Canadians Resolve to Better Manage Their Finances
in 2013: RBC Canadian Consumer Outlook
- Resolutions for New Year include spending less, saving/investing
- National overall index rises 12 basis points from 2011
TORONTO, November 27, 2012 - Heading into 2013, more
(37 per cent) Canadian consumers feel their personal financial
situation will improve than they did at this same time last
year (32 per cent) and they are taking steps to be in better
financial shape, according to the quarterly RBC Canadian Consumer
Outlook (RBC CCO).
Looking ahead, one-in-three Canadians (31 per cent) are planning
to focus on reducing their debt, 26 per cent on spending less,
25 per cent on saving or investing more, and another 20 per
cent intend to take all of these actions
in 2013. Canadians are also sending out a strong signal that
less money will be going toward major purchases in 2013, with
44 per cent reporting they will spend less on big ticket items
such as cars, household appliances or vacations. This is consistent
with findings released earlier this month that Canadians intend
to be more
frugal this holiday season and that managing their debt
is a key priority.
"Canadians may believe brighter days are ahead because
they are making resolutions to better manage their finances
by reducing debt and curbing spending not because of their
outlook on the Canadian economy," said Richard Goyder,
vice-president of personal lending, RBC. "While New Year's
resolutions may start with great intentions and fizzle out
later in the year, setting out a plan to reduce your debt,
keep it under control and save more for that rainy day will
help keep you on track."
The most recent Economic and Fiscal Update issued by the
federal government in November estimated that Canada's real
GDP will grow by 2.0 per cent in 2013. RBC
Economics is currently forecasting the Canadian economy
will grow by 2.4 per cent in 2013 and will be releasing its
next Economic and Financial Outlook in December.
"The Canadian economy has been growing at a rate close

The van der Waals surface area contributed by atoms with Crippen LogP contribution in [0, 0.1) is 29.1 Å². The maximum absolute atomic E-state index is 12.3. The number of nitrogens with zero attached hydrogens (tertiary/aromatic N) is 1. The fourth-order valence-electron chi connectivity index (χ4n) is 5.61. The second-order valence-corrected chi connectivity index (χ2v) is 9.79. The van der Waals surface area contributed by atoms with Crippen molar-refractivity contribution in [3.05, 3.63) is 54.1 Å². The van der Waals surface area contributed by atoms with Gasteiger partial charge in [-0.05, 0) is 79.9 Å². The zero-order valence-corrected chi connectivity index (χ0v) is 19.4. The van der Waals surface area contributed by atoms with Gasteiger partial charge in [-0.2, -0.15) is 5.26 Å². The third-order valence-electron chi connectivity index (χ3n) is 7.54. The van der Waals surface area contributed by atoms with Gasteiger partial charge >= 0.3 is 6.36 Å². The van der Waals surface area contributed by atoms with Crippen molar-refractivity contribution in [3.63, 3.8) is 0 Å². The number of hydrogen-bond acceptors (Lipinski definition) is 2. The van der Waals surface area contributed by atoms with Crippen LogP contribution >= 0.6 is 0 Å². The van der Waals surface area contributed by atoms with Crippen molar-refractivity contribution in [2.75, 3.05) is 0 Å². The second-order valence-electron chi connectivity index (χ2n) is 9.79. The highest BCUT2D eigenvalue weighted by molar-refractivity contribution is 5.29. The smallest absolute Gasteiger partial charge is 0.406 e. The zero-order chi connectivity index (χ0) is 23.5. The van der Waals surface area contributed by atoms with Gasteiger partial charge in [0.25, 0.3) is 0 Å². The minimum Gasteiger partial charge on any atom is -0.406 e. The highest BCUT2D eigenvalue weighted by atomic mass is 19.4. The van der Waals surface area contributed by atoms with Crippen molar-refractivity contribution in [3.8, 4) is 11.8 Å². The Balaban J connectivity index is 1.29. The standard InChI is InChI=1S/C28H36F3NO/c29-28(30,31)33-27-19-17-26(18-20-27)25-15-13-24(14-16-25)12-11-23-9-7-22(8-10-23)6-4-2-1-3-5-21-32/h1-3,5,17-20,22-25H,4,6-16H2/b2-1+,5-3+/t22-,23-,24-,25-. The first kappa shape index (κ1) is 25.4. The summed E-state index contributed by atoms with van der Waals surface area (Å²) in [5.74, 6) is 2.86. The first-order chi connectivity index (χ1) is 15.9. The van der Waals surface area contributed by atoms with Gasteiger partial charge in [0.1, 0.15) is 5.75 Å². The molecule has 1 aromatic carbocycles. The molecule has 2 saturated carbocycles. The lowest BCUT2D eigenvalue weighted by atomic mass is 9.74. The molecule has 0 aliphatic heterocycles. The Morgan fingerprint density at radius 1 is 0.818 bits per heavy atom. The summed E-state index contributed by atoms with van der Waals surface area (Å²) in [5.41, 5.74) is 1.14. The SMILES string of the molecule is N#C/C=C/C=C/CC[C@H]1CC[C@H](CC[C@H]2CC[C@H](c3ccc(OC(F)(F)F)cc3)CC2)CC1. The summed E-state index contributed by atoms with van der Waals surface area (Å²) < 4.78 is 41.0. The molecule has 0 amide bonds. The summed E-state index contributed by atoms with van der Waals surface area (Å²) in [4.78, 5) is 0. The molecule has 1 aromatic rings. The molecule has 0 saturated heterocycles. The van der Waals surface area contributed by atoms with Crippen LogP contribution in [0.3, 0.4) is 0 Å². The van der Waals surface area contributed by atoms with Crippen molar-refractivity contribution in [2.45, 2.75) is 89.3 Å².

to its long-run potential," noted Craig Wright, senior
vice-president and chief economist, RBC. "However, we
will have a sharper picture of Canada's future growth prospects
when the U.S. addresses the fiscal cliff and European policymakers
can move the Eurozone out of recession and address fiscal
and financial market imbalances."
The RBC CCO is Canada's most comprehensive consumer assessment
of the economy, personal financial situation and economic
and purchasing expectations. Benchmarked at a baseline of
100 in November 2009, the national overall RBC CCO Index rose
to 82 in October 2012, up 12 basis points from this time last
year and two points higher than the previous quarter. Highlights
from the RBC CCO, Top 10 Financial Tune-up Tips for 2013 and
Online Money Management Resources follow below.
the RBC CCO
Top 10 Financial Tune-up Tips for 2013
- Reduce your debt: If you are among the 31 per
cent of Canadians who plan to focus on reducing debt next
year, you can start off by paying down debts which have
the highest interest charges first.
- Consolidate your debt: To make all your debts
easier to manage and pay down, talk to a financial advisor
about consolidating your debts. Combining multiple payments
into one loan can help make it easier to manage your debt
and you may even reduce your interest costs and be able
to pay down your debt sooner.
- Budget for the year ahead: Having your own budget
allows you to manage your expenses, pay down debts and save
for future goals. If you don't have a budget, set one up
for the new year; if you already have one, the beginning
of a new year is a good time to do a budget review. You
can get in-person budgeting advice any time of the year